While guidelines exist for replacing fluids these ranges are affected by individual differences. It is not sufficient to merely replace the fluids based upon sweat rate tests as recommended by some sources. There are limits to the amount of fluids that can be absorbed and emptied, but there body mass changes from other than fluids that affect loss of weight. So, it isn't as simple as working out and weighing oneself to determine sweat rate and fluid losses.
Body mass changes are coupled to the stored carbohydrates, fats and protein oxidation and use during exercise. Those changes in weight aren't completely connected only to fluids ingested or sweat. Therefore, a loss in body mass (weight) is expected (about 2-3%) and not all due to dehydration, but from the use of energy from stored carbohydrate, fats and proteins.
It's no surprise to most that dehydration affects an individual's capacity to exercise, but every individual processes nutrients differently and training is the time and place to determine needs (within recommended ranges of intake). There is a definite decrease in the capacity to perform when body fluids are out of balance by even by the smallest of amounts. However, there are individual differences and many elite athletes actually finish and win events with body mass losses of 2-3%.
What is occurring is that their body weight (mass) is lower, but body water actually may increase due to releases of water from stores in muscle glycogen. Therefore, fitter athletes may have an advantage in fluid replacement strategies. The key is establishing individual differences and by replacing fluids within a range of guidelines and practicing in training over a variety of durations and environmental conditions. It is NOT a "one" set rule of thumb, but a rather, a smaller array of fluid ingestion that is neither, too low or too high in quantity and/or sugars.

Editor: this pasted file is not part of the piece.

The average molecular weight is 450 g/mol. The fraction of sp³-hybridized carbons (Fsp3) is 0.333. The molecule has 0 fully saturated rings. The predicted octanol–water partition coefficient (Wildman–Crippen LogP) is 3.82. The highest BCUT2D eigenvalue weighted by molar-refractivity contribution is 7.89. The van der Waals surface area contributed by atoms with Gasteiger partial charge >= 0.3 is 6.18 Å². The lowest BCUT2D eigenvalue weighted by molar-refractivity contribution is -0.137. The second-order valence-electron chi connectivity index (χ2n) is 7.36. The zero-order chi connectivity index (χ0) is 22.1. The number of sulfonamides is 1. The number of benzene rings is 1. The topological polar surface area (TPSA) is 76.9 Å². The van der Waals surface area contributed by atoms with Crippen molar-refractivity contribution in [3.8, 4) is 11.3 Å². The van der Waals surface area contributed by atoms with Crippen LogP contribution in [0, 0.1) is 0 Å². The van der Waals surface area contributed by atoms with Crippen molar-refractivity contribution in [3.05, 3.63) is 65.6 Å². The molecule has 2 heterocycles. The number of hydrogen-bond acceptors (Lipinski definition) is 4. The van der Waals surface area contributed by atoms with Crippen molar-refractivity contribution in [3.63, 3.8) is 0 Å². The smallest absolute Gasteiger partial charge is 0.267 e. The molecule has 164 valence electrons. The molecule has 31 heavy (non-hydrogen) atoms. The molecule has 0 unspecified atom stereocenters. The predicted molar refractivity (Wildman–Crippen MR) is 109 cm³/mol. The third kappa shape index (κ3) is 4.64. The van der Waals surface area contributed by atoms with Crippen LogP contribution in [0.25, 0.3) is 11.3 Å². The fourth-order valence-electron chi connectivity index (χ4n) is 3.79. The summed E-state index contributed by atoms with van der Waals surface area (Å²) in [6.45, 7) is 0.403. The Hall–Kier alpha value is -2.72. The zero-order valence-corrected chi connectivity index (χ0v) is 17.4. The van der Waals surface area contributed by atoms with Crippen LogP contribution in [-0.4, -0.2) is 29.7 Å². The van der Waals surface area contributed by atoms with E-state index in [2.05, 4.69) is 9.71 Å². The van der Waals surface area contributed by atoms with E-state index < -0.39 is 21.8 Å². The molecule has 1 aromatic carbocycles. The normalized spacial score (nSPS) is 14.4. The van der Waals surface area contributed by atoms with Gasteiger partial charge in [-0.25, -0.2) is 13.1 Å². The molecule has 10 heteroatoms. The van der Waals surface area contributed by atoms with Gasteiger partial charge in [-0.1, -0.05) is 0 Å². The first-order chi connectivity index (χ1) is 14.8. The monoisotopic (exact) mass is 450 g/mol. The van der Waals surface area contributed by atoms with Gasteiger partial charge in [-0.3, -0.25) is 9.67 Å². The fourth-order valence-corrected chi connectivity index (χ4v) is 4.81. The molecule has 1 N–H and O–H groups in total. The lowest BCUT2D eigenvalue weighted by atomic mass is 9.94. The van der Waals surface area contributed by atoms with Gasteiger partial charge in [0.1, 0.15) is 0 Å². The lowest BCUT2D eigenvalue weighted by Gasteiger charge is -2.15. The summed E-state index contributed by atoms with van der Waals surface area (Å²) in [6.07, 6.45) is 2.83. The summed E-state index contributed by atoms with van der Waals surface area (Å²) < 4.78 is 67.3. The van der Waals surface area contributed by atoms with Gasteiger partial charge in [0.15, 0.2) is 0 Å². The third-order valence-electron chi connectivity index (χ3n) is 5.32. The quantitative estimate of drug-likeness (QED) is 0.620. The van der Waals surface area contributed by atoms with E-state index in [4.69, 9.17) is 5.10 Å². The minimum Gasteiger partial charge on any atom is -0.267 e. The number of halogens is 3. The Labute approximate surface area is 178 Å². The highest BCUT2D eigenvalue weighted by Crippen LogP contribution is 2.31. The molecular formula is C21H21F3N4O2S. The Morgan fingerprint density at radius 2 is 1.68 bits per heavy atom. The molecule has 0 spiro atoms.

To maintain and enhance training, performance and promote recovery the athlete should consider a plan of fluid intake before, during and after exercise. Most athletes cannot keep up with the sweat loss during exercise it still important to take in enough fluids, but not more than can be emptied from the stomach.
The general recommendation is no less than 400mL (14 ounces) and no more than 800mL or 28 ounces for each hour. Elite athletes will be on the lower end and less experienced on the higher end.
FLUIDS + NUTRITION NEEDS FOR EVENTS AND TRAINING
For all athletes, fluid replenishment should be a primary task before, during exercise, following exercise and especially, within the context of the density (how close are the workouts), duration (length of time) and intensity of workouts in addition to environmental conditions.
Fluid management and maintaining a balance between sweat losses and reestablishing fluid balance can make for much improved performance and of course, the quality of workouts and for enhancing recovery.
Marc Evans was the first USA Triathlon head coach for the inaugural Olympic-Distance World Championships, and coach of two-time Ironman champion Scott Tinley. He has written three books on endurance training and is the patent holder for the bestselling SPEEDO Contour and Swim-Foil training paddles. Marc was presented the "Award of Excellence" from the American Medical Association for his pioneering work in triathlon. He conducts 1-on-1 sports performance coaching from his studios near Lake Tahoe and is available for clinics, workouts for individuals and groups around the world.